Dotted Line Dotted Line

Poetry Summer 2017    fiction    all issues


Cover Marija Zaric

Kathryn Merwin
For Aaron, Disenchanted
& other poems

William Stevens
Celestial Bodies
& other poems

Kendra Poole
Take-Off, or The Philosophy of Leaving
& other poems

AJ Powell
Mama Atlas
& other poems

Matt Farrell
Waves in the dark
& other poems

Timothy Walsh
Eating a Horsemeat Sandwich at Astana Airport 
& other poems

Nancy Rakoczy
& other poems

Joshua Levy
Venezuela Evening
& other poems

Ryan Lawrence
Vegan Teen Daughter vs. Worthless Dad
& other poems

George Longenecker
Yard Sale
& other poems

Susanna Kittredge
My Heart
& other poems

Morgan Gilson
& other poems

Jim Pascual Agustin
The Annihilation of Bees
& other poems

Taylor Bell
Browsing Tinder in an Aldi
& other poems

David Anderson
Continental Rift
& other poems

Charles McGregor
The Boys That Don’t Know
& other poems

Cameron Scott
Ashes to Smashes, Dust to Rust
& other poems

Kenneth Homer
Inferno Redux
& other poems

Alice Ashe
& other poems

Kimberly Sailor
Marriage's Weekly Schedule
& other poems

Kim Alfred
Soul Eclipse
& other poems

David Anderson

The Fall of ’16

The season takes a turn for the darker days

autumn gots to offer. Preacher man says; “It’s

due to upcoming elections and all the whoring

and thieving of morals that are part and parcel.”

Me thinks politicians running their gums

don’ cause the sun to seek a hidey-hole.

It gotta be related to peoples livin’ large

an’ all a sudden going under dead broke.

I’m noticing peculiar weather conditions—

roiling purple clouds ride fearsome squalls

causing trees to loose their leaves—lending

an All Hallow’s Eve feel to the landscape.

Bog fires flare ’neath the peat marsh.

Acrid fumes mix wiff tule fog; streaking

clapboard siding like vinegar hot-ironed

onto the rump of go-to-meeting trousers.

Weevils, skinned darker than the innards

of a buried coffin, lay ruin to fiber crops.

Withered sumac, dried kudzu, and wasted

nightshade somersault into tumbleweed.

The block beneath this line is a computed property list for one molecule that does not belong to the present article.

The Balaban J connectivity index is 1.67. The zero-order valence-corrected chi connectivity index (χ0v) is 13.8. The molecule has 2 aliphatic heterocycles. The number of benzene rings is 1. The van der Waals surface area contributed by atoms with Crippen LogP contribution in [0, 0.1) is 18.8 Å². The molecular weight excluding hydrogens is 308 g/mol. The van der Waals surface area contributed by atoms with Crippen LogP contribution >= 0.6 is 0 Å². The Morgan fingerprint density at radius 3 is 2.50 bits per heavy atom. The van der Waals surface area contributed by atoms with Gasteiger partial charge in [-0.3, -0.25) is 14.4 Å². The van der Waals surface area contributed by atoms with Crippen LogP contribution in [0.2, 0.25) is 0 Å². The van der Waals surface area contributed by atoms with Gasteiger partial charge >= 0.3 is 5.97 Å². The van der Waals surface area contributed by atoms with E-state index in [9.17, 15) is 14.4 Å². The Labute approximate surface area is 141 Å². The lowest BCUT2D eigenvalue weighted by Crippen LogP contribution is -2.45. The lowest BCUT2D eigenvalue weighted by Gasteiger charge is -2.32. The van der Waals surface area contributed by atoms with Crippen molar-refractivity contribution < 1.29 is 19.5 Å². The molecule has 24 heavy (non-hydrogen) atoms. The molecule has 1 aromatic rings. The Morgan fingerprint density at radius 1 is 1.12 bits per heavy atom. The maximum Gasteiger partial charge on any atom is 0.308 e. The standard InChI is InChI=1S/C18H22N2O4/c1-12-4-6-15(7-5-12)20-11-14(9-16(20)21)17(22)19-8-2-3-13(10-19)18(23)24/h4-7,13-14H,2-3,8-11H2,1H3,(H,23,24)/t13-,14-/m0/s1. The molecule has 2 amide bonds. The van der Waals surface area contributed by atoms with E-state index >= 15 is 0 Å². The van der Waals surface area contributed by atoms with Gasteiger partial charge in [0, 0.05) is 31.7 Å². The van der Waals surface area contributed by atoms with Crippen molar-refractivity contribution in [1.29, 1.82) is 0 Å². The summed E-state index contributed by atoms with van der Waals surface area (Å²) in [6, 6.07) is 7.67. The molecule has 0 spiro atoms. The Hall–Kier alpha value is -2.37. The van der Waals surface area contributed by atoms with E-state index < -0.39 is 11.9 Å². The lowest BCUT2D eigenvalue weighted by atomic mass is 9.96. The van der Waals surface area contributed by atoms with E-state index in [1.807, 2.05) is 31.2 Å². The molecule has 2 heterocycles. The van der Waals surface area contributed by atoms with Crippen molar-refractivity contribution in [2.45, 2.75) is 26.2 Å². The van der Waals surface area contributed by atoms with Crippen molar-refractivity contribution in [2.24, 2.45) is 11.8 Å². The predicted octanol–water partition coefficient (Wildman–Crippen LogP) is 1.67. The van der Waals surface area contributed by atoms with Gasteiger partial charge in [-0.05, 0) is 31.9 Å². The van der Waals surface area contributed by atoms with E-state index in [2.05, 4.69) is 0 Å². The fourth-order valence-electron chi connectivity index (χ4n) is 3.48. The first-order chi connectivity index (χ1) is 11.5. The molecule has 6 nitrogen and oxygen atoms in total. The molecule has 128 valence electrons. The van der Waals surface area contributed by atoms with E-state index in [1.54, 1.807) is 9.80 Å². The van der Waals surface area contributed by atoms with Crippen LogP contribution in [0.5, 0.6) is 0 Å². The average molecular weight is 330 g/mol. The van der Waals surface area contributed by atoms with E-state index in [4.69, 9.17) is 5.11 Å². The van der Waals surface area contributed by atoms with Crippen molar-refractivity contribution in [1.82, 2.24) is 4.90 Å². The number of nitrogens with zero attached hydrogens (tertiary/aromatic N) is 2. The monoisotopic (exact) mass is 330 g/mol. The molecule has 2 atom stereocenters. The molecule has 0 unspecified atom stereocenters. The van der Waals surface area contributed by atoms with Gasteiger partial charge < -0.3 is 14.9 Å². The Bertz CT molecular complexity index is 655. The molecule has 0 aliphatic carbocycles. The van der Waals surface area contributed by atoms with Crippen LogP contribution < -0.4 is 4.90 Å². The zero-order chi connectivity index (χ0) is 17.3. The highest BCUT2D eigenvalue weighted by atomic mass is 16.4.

That preacher keeps rattling on; “Repent!

The end is near!” He’s been a pitching this

drivel ever since I fool ’nough to wander

wiffin range of his baptismal font.

The day after election results git tallied, all

hell busts loose. Nightriders mount up; me, I

hightail it, leaving forty acres gone fallow and

the guv’mint mule turned out to his own kind.

Cat O’ Nine Tales


I let go the yardarm, fell hard from my perch.

Cap’n Jack stood me before the mast and flogged me ’til I cried.


I stood a midnight vigil mourning shipmates lost at sea.

Cap’n Jack stood me before the mast and flogged me ‘til I cried.


I harbored rumrunners fleeing a guarded coast.

Cap’n Jack stood me before the mast and flogged me ‘til I cried.


I gambled ship’s money—then lied to the purser.

Cap’n Jack stood me before the mast and flogged me ‘til I cried.


I challenged the first-mate to a dual and persevered.

Cap’n Jack stood me before the mast and flogged me ‘til I cried.


I jumped ship in a foreign port.

Cap’n Jack stood me before the mast and flogged me ’til I cried.


I consorted with trollops on the Barbary Coast.

Cap’n Jack stood me before the mast and flogged me ’til I cried.


I lay down in lust, awoke diseased.

Cap’n Jack stood me before the mast and flogged me ‘til I cried.


I surrendered to death in a bilge-water lagoon.

Cap’n Jack stood Mother before the mast and joined her when she cried.

Continental Rift


stood agitated,

facing a great divide,

the grandeur of the

Rockies marred

by our rising voices.


circled ominously,

love stumbled and lost.


cried out at a

clap of thunder,

sought cover

when lightning



spilling rivulets,

we scrabbled for purchase

when ground gave way.

His tears flowed east,

mine tracked west.

Waning desire

Each of our whispers is a love letter,

even those beginning: Kiss me,

because we always did,

again, and again . . ,

and again,



the novelty

grew thin and

life got in the way—

feedings, diapers, and colic.

Shh we whisper, don’t wake the kids.

Special Needs

My blackened eye

and broken jaw will heal,

my stutter, probably not.

Mom’s soon-to-be-ex is looking

at ten to twenty, with the

possibility of parole.

His lawyer put me on trial. Me,

the teenage punching bag,

the one in the way of:

his fist,

his drinking,

his uncontrolled fury.

When school resumes,

counselors label me

special needs.

Rest assured,

my intellect is intact,

even though I’m about to be

deposited like an empty vessel in

a maze of compartmentalized slots,

suggestive of an old-time soda crate;

brimming with rheumy-eyed children,

fragile as gossamer threads of DNA,

unaware of individual plights.

My classmates are

a giggle of special Eds

and extra-special Wendys.

Officials label our lot

a case of empties,

not eligible

for a decent return

from the district’s

limited resources.

David Anderson resides in rural Nevada. He has served as Managing Editor of EDGE Literary Journal, published by Tahoe Writers Works. His poems and short stories have appeared in anthologies and all manner of print media.

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